LaNt alpha31 in the ocular surface; a new player in corneal wound repair?

Laminin N-terminus alpha31 (LaNt α31) is a relatively unstudied protein that we began investigating recently and our recent work has just been published in Investigative Ophthalmology and Visual Science (IOVS). In this paper, we describe, for the first time, the distribution of this “new” protein across the surface of the eye in intact tissue and in times of active healing. Our studies have revealed some surprising findings that have implications for the understanding of how the cornea recovers from damage.

The full paper can be obtained from IOVS here (open access i.e. free). This page will describe some of the key findings our paper and is aimed at the non-specialist audience.

The front of the eye


Before we get going, let’s have some context. Our story focuses on the outside of the eye, the parts exposed to the wider world, the layers of cells  that cover the surface (epithelium).

There are three main sections that are relevant: the cornea, the limbus and the conjunctiva:

  • The Cornea. A transparent “window” in the centre of the eye, it’s through here that light passes and ultimately gets focused onto the retina. Because it needs to be clear, the cornea has few structural elements and does not contain blood vessels. The cornea provides most of the refractive power of the eye (the lens provides focusing)
  • The Limbus (corneal limbus) is a relatively narrow ring of epithelium that encircles the cornea. This area is rich in blood vessels and contains populations of stem cells that supply the central cornea. Importantly for the work described here; when the cornea gets damaged the majority of the cells that are needed to replace the damage come from outside the cornea. If the limbus isn’t there, the conjunctiva grows over the cornea, a condition known as conjunctivalisation.
  • The conjunctiva is the white part of the eye as you look at it. Cells within the conjunctival epithelium produce the tear film the covers the whole surface epithelium. Tear production relies on mucin producing cells (goblet cells) that are located there but not in the central cornea.

The extracellular environment a cell lives in is key to telling a cell what to be and controls activities. As each part of the surface epithelium carries out a different role, the cells of the epithelium produce different proteins and sit upon different extracellular environments.  Studying a new protein in the front of the eye, and especially one that we think could be relevant to the function of different types of epithelium, was a logical place for us to start in order to get a first glimpse of function. A differences in distribution in the different epithelium could point us toward where to go next with our research.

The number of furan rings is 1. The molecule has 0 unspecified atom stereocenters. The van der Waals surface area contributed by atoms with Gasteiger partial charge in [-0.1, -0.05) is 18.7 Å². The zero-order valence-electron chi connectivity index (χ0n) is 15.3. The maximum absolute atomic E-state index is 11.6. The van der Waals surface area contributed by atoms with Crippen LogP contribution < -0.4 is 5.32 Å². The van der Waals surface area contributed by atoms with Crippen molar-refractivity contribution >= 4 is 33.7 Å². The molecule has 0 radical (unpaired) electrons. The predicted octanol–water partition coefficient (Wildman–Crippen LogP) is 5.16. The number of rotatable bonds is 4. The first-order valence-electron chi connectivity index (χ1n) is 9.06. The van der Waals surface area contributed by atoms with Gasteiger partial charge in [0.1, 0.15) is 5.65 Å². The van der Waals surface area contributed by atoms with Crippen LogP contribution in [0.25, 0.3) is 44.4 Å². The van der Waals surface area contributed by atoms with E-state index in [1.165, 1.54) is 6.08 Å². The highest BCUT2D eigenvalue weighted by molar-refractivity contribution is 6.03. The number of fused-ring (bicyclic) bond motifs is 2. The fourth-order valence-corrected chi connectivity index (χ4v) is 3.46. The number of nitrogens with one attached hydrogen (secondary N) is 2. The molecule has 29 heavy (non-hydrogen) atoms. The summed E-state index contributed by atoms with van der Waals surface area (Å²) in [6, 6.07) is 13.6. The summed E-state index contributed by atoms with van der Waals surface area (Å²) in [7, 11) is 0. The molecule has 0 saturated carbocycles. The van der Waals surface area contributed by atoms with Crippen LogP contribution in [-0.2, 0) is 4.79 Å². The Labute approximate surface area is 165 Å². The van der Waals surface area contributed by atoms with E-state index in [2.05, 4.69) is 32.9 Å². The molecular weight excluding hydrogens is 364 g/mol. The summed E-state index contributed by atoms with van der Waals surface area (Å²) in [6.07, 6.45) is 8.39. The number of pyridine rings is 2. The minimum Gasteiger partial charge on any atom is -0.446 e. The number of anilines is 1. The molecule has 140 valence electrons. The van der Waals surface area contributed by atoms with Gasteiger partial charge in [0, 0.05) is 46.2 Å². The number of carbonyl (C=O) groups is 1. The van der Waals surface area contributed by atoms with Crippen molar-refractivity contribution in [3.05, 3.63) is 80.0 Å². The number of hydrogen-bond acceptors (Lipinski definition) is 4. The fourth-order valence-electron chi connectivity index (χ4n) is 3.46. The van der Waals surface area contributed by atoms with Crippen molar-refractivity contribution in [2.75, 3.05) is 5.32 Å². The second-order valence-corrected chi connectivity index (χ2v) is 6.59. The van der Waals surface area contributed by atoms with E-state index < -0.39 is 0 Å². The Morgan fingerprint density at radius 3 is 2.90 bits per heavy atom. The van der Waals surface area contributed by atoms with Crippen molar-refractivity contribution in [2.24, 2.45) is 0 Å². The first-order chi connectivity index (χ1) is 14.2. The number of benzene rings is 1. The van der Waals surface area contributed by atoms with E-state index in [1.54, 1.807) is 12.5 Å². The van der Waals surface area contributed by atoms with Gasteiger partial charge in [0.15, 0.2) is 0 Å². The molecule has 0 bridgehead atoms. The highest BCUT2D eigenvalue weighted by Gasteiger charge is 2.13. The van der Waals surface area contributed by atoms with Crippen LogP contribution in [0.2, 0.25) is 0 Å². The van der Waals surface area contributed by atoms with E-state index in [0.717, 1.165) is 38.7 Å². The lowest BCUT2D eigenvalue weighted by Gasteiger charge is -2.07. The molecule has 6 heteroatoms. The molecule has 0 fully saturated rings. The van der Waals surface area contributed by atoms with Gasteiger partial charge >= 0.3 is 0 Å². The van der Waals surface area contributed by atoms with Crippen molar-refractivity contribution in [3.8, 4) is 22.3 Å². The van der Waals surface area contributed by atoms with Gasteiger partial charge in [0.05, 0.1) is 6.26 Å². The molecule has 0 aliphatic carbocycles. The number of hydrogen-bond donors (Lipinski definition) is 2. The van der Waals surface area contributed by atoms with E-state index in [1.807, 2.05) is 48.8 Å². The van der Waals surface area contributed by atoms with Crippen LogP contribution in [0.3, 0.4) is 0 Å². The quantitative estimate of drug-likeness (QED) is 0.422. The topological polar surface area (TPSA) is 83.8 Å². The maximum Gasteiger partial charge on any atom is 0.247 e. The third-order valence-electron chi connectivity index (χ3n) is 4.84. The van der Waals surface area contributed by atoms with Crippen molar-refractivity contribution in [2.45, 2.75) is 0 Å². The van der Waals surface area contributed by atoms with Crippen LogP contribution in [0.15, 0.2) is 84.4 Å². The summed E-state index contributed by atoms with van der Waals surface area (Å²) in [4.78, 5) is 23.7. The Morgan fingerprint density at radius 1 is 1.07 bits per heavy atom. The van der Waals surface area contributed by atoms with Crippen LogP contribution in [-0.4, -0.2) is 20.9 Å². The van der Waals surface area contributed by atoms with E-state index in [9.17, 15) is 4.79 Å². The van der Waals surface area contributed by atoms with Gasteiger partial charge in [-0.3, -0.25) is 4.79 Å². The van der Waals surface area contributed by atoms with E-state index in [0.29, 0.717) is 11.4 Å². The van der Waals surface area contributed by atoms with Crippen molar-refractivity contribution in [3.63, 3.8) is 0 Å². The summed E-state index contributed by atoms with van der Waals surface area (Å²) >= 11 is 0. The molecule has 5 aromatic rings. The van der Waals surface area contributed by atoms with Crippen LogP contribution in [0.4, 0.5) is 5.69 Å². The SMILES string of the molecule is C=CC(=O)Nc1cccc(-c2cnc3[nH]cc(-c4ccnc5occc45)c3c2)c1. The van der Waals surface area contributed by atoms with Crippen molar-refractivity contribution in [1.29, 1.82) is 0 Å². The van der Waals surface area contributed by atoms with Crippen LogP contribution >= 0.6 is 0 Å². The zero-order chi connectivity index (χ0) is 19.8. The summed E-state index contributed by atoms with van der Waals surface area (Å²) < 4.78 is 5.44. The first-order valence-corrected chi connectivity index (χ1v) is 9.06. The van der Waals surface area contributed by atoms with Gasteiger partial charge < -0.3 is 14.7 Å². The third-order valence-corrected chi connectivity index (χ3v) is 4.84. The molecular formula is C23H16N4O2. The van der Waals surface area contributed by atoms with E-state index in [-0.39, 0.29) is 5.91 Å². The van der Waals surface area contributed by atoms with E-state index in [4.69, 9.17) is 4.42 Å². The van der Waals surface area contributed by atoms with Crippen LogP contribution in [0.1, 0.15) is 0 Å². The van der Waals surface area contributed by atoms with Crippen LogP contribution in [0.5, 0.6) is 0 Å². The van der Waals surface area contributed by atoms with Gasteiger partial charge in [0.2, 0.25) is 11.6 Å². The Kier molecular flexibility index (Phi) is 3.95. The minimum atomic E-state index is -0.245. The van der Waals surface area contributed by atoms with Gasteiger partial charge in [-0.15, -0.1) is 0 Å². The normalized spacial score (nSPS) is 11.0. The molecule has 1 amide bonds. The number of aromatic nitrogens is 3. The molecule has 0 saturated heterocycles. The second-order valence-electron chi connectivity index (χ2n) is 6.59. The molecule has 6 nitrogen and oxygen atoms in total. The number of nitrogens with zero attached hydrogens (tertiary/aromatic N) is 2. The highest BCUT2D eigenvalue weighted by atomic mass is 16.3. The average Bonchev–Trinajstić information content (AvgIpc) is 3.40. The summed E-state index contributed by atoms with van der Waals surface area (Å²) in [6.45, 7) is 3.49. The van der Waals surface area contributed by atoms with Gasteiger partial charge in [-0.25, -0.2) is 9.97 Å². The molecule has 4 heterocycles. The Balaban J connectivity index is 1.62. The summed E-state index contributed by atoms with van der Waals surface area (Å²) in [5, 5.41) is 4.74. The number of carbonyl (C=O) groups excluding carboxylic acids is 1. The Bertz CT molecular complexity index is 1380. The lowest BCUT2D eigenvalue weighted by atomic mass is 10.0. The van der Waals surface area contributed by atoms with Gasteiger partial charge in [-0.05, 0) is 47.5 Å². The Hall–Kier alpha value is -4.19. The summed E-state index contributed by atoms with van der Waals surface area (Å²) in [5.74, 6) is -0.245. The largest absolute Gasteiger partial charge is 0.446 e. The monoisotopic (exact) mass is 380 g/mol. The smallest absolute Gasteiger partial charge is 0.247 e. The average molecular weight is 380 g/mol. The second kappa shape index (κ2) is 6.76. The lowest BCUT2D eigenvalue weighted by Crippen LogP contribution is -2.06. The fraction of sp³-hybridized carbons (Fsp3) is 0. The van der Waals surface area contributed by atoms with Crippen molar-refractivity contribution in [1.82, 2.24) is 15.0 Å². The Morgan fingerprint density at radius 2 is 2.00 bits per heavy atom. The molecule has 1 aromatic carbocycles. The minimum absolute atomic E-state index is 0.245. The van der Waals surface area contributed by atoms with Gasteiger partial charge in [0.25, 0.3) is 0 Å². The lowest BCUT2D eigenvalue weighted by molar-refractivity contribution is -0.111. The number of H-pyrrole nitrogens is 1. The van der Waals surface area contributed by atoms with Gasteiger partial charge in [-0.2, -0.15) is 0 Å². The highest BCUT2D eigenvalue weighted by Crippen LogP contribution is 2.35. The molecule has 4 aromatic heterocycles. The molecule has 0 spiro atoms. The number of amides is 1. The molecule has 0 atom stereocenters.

Location specific differences in abundance and distribution

human anterior segment - LaNt
Human ocular surface epithelium processed for indirect immunofluorescence microscopy with antibodies against LaNt α31

In the image above we have processed a human eye donated from for research using an approach called indirect immunofluorescence microscopy. This involves cutting  very thin slices through the eye then probing those tissue slices using antibodies that we made that specifically bind to our protein of interest; LaNt α31 (introduction to these proteins via the link). We then probed the tissue slices with secondary antibodies that carry a fluorescent tag on them. These bind to places where the LaNt α31 antibodies are bound and using fluorescent imaging we can see where the secondary antibodies are bound. The camera on the microscope is black and white, hence the image above is black and white. However, we can use multiple different antibodies and different colours to look at more than one protein at a time and use false colouring to compare distributions.

In the image above we are looking at quite low magnification so we see all the different parts of the front of the eye. The brightness of the stain gives an indication of protein abundance (this technique isn’t great for abundance studies, so we are cautious with this interpretation), suggesting that the conjunctiva and limbal epithelium are relatively more abundant than the cornea. In the pics below, we have zoomed in to the limbus regions (yellow box above), and added an additional protein: LM332 which is a widely studied protein involved in basement membranes and contains a protein that is genetically related to LaNt α31 (simple introduction to laminins here or basement membranes here)

human anterior segment - LaNt laminin 332
Human limbal regions probed for LaNt α31 (green in merge), Laminin 332 (magenta in merge). Yellow coxes shown in higher mag to right

When we zoom in we see that the LaNt α31 staining is strongest in a line that separates the epithelial cells from the underlying matrix material, the bottom of the bottom (basal) cells of the limbal epithelium. Closer examination reveals that the line of staining is interrupted in places, including by the presence of melanin producing cells. When we compare the green (LaNt) stain with the purple (laminin) we notice that the green is actually just above the purple. We predict that these two proteins can interact with each other, the pics suggest that if that interaction happens, it is at the cell the boundaries.

Whenever you are studying something “new”, something that has not been investigated before, it is extra important to provide extra validation for everything. One approach is to study the same protein in different species. We therefore also made new antibodies that recognise the pig form of the LaNt protein and then processed pig eyes (obtained from an abattoir from animals used in meat production). The pics below are from the pig eyes and show a similar staining pattern. Subtle differences between pig and human sections could be the species specific or could be because the pig eyes are much younger (3 years vs 57 years in the human). Age-related changes happen a lot and can change the way the tissue function. It is something we would be interested in finding our more about for this protein in the future.

pig anterior segment - LaNt
Pig cornea processed with antibodies against LaNt α31, yellow boxed regions shown at higher mag below
pig anterior segment - LaNt DAPI
Pig sections processed with antibodies against LaNt α31. In the coloured panels, the LaNt is in green, the blue marks cell nuclei.

Fluorescent imaging is great for getting high-resolution images and directly comparing two or more proteins. However, you need fresh tissue to get robust, consistent results. As you can imagine, fresh eye tissue is very precious; most often the cornea gets used for transplants for people with burns or genetic diseases, so we turned to a different modality to expand on these studies.